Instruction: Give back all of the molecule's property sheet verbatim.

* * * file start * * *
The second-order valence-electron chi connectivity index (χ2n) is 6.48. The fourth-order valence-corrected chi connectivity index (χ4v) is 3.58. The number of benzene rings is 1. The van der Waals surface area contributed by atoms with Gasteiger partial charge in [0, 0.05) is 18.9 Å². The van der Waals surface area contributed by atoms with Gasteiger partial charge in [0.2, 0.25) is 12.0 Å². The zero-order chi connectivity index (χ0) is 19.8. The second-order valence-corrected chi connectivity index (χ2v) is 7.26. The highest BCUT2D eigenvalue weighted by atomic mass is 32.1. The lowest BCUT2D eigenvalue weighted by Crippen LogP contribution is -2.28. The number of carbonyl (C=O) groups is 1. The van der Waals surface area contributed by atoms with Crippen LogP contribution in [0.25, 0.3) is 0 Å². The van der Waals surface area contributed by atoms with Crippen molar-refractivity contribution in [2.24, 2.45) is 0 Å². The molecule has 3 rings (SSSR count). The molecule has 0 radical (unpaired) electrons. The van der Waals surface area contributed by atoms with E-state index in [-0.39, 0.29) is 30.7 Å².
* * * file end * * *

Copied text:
The second-order valence-electron chi connectivity index (χ2n) is 6.48. The fourth-order valence-corrected chi connectivity index (χ4v) is 3.58. The number of benzene rings is 1. The van der Waals surface area contributed by atoms with Gasteiger partial charge in [0, 0.05) is 18.9 Å². The van der Waals surface area contributed by atoms with Gasteiger partial charge in [0.2, 0.25) is 12.0 Å². The zero-order chi connectivity index (χ0) is 19.8. The second-order valence-corrected chi connectivity index (χ2v) is 7.26. The highest BCUT2D eigenvalue weighted by atomic mass is 32.1. The lowest BCUT2D eigenvalue weighted by Crippen LogP contribution is -2.28. The number of carbonyl (C=O) groups is 1. The van der Waals surface area contributed by atoms with Crippen LogP contribution in [0.25, 0.3) is 0 Å². The van der Waals surface area contributed by atoms with Crippen molar-refractivity contribution in [2.24, 2.45) is 0 Å². The molecule has 3 rings (SSSR count). The molecule has 0 radical (unpaired) electrons. The van der Waals surface area contributed by atoms with E-state index in [-0.39, 0.29) is 30.7 Å².